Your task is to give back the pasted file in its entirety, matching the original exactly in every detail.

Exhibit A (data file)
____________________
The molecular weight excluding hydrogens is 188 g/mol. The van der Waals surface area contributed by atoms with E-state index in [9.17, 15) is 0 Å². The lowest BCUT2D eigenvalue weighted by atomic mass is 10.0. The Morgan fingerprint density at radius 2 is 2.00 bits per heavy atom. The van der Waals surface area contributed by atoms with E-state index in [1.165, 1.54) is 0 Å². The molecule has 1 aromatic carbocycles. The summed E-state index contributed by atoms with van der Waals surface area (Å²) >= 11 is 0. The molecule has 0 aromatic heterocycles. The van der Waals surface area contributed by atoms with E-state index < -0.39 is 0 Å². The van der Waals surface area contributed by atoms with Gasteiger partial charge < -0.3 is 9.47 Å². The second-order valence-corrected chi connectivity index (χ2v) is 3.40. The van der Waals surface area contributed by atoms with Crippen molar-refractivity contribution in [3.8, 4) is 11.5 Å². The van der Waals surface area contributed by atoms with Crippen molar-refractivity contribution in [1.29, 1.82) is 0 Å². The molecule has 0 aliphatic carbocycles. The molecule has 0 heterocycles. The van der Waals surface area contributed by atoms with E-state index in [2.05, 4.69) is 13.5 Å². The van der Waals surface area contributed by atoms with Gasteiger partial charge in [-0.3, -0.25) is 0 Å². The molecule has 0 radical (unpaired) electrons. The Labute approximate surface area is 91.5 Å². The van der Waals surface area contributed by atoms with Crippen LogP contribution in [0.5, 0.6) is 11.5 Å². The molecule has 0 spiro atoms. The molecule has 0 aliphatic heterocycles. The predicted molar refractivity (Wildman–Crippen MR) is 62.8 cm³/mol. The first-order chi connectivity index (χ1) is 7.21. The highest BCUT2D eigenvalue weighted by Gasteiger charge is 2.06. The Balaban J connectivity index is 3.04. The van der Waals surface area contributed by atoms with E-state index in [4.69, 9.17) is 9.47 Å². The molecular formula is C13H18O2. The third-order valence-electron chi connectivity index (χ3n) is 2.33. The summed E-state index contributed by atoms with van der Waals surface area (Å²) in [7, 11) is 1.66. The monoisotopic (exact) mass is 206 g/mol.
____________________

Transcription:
The molecular weight excluding hydrogens is 188 g/mol. The van der Waals surface area contributed by atoms with E-state index in [9.17, 15) is 0 Å². The lowest BCUT2D eigenvalue weighted by atomic mass is 10.0. The Morgan fingerprint density at radius 2 is 2.00 bits per heavy atom. The van der Waals surface area contributed by atoms with E-state index in [1.165, 1.54) is 0 Å². The molecule has 1 aromatic carbocycles. The summed E-state index contributed by atoms with van der Waals surface area (Å²) >= 11 is 0. The molecule has 0 aromatic heterocycles. The van der Waals surface area contributed by atoms with E-state index < -0.39 is 0 Å². The van der Waals surface area contributed by atoms with Gasteiger partial charge < -0.3 is 9.47 Å². The second-order valence-corrected chi connectivity index (χ2v) is 3.40. The van der Waals surface area contributed by atoms with Crippen molar-refractivity contribution in [3.8, 4) is 11.5 Å². The van der Waals surface area contributed by atoms with Crippen molar-refractivity contribution in [1.29, 1.82) is 0 Å². The molecule has 0 aliphatic carbocycles. The molecule has 0 heterocycles. The van der Waals surface area contributed by atoms with E-state index in [2.05, 4.69) is 13.5 Å². The van der Waals surface area contributed by atoms with Gasteiger partial charge in [-0.3, -0.25) is 0 Å². The molecule has 0 radical (unpaired) electrons. The Labute approximate surface area is 91.5 Å². The van der Waals surface area contributed by atoms with Crippen LogP contribution in [0.5, 0.6) is 11.5 Å². The molecule has 0 spiro atoms. The molecule has 0 aliphatic heterocycles. The predicted molar refractivity (Wildman–Crippen MR) is 62.8 cm³/mol. The first-order chi connectivity index (χ1) is 7.21. The highest BCUT2D eigenvalue weighted by Gasteiger charge is 2.06. The Balaban J connectivity index is 3.04. The van der Waals surface area contributed by atoms with E-state index in [4.69, 9.17) is 9.47 Å². The molecular formula is C13H18O2. The third-order valence-electron chi connectivity index (χ3n) is 2.33. The summed E-state index contributed by atoms with van der Waals surface area (Å²) in [7, 11) is 1.66. The monoisotopic (exact) mass is 206 g/mol.